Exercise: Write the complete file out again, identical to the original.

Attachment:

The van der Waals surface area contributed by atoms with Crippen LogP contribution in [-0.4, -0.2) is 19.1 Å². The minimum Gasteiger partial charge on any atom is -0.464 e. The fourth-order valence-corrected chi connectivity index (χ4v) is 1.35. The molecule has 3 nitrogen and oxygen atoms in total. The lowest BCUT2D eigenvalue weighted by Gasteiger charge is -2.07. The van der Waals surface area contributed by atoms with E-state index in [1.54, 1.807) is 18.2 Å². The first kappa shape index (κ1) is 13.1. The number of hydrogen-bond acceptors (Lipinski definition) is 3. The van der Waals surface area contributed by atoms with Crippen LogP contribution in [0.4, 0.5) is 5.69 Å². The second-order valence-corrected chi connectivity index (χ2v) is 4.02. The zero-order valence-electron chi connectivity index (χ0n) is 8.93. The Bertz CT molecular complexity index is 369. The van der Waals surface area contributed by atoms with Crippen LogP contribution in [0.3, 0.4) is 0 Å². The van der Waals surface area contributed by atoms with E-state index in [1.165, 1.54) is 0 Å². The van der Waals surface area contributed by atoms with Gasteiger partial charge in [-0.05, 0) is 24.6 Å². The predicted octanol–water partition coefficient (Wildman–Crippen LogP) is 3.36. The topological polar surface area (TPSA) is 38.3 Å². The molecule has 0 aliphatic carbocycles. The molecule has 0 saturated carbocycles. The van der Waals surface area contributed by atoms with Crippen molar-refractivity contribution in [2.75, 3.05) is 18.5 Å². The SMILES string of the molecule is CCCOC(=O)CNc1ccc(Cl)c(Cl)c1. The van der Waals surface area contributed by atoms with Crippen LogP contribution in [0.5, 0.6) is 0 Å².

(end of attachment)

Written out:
The van der Waals surface area contributed by atoms with Crippen LogP contribution in [-0.4, -0.2) is 19.1 Å². The minimum Gasteiger partial charge on any atom is -0.464 e. The fourth-order valence-corrected chi connectivity index (χ4v) is 1.35. The molecule has 3 nitrogen and oxygen atoms in total. The lowest BCUT2D eigenvalue weighted by Gasteiger charge is -2.07. The van der Waals surface area contributed by atoms with E-state index in [1.54, 1.807) is 18.2 Å². The first kappa shape index (κ1) is 13.1. The number of hydrogen-bond acceptors (Lipinski definition) is 3. The van der Waals surface area contributed by atoms with Crippen LogP contribution in [0.4, 0.5) is 5.69 Å². The second-order valence-corrected chi connectivity index (χ2v) is 4.02. The zero-order valence-electron chi connectivity index (χ0n) is 8.93. The Bertz CT molecular complexity index is 369. The van der Waals surface area contributed by atoms with Crippen LogP contribution in [0.3, 0.4) is 0 Å². The van der Waals surface area contributed by atoms with E-state index in [1.165, 1.54) is 0 Å². The van der Waals surface area contributed by atoms with Gasteiger partial charge in [-0.05, 0) is 24.6 Å². The predicted octanol–water partition coefficient (Wildman–Crippen LogP) is 3.36. The topological polar surface area (TPSA) is 38.3 Å². The molecule has 0 aliphatic carbocycles. The molecule has 0 saturated carbocycles. The van der Waals surface area contributed by atoms with Crippen molar-refractivity contribution in [2.75, 3.05) is 18.5 Å². The SMILES string of the molecule is CCCOC(=O)CNc1ccc(Cl)c(Cl)c1. The van der Waals surface area contributed by atoms with Crippen LogP contribution in [0.5, 0.6) is 0 Å².